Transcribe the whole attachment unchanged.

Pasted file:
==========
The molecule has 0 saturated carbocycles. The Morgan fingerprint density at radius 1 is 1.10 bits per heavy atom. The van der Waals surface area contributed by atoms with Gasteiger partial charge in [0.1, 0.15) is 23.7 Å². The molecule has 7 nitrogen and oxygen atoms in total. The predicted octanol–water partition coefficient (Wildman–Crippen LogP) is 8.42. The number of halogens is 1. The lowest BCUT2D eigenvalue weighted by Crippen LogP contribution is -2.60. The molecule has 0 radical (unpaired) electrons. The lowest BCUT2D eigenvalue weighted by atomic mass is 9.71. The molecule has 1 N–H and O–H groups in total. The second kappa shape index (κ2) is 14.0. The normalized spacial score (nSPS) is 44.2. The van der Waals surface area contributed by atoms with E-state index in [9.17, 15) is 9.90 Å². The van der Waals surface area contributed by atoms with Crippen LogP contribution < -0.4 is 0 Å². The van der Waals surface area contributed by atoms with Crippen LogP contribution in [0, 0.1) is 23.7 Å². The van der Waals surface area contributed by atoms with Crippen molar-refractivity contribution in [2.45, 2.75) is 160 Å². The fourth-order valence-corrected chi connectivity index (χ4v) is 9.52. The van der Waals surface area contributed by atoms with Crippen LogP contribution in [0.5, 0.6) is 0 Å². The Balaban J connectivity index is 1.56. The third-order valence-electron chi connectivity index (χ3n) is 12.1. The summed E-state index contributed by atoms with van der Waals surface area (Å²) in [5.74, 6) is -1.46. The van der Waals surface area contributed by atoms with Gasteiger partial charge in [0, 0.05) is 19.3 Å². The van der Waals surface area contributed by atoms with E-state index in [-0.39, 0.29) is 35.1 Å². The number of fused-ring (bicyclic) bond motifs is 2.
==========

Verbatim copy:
The molecule has 0 saturated carbocycles. The Morgan fingerprint density at radius 1 is 1.10 bits per heavy atom. The van der Waals surface area contributed by atoms with Gasteiger partial charge in [0.1, 0.15) is 23.7 Å². The molecule has 7 nitrogen and oxygen atoms in total. The predicted octanol–water partition coefficient (Wildman–Crippen LogP) is 8.42. The number of halogens is 1. The lowest BCUT2D eigenvalue weighted by Crippen LogP contribution is -2.60. The molecule has 0 radical (unpaired) electrons. The lowest BCUT2D eigenvalue weighted by atomic mass is 9.71. The molecule has 1 N–H and O–H groups in total. The second kappa shape index (κ2) is 14.0. The normalized spacial score (nSPS) is 44.2. The van der Waals surface area contributed by atoms with E-state index in [9.17, 15) is 9.90 Å². The van der Waals surface area contributed by atoms with Crippen LogP contribution < -0.4 is 0 Å². The van der Waals surface area contributed by atoms with Crippen LogP contribution in [0, 0.1) is 23.7 Å². The van der Waals surface area contributed by atoms with Crippen molar-refractivity contribution in [2.45, 2.75) is 160 Å². The fourth-order valence-corrected chi connectivity index (χ4v) is 9.52. The van der Waals surface area contributed by atoms with Crippen LogP contribution in [0.5, 0.6) is 0 Å². The Balaban J connectivity index is 1.56. The third-order valence-electron chi connectivity index (χ3n) is 12.1. The summed E-state index contributed by atoms with van der Waals surface area (Å²) in [5.74, 6) is -1.46. The van der Waals surface area contributed by atoms with Gasteiger partial charge in [0, 0.05) is 19.3 Å². The van der Waals surface area contributed by atoms with E-state index in [-0.39, 0.29) is 35.1 Å². The number of fused-ring (bicyclic) bond motifs is 2.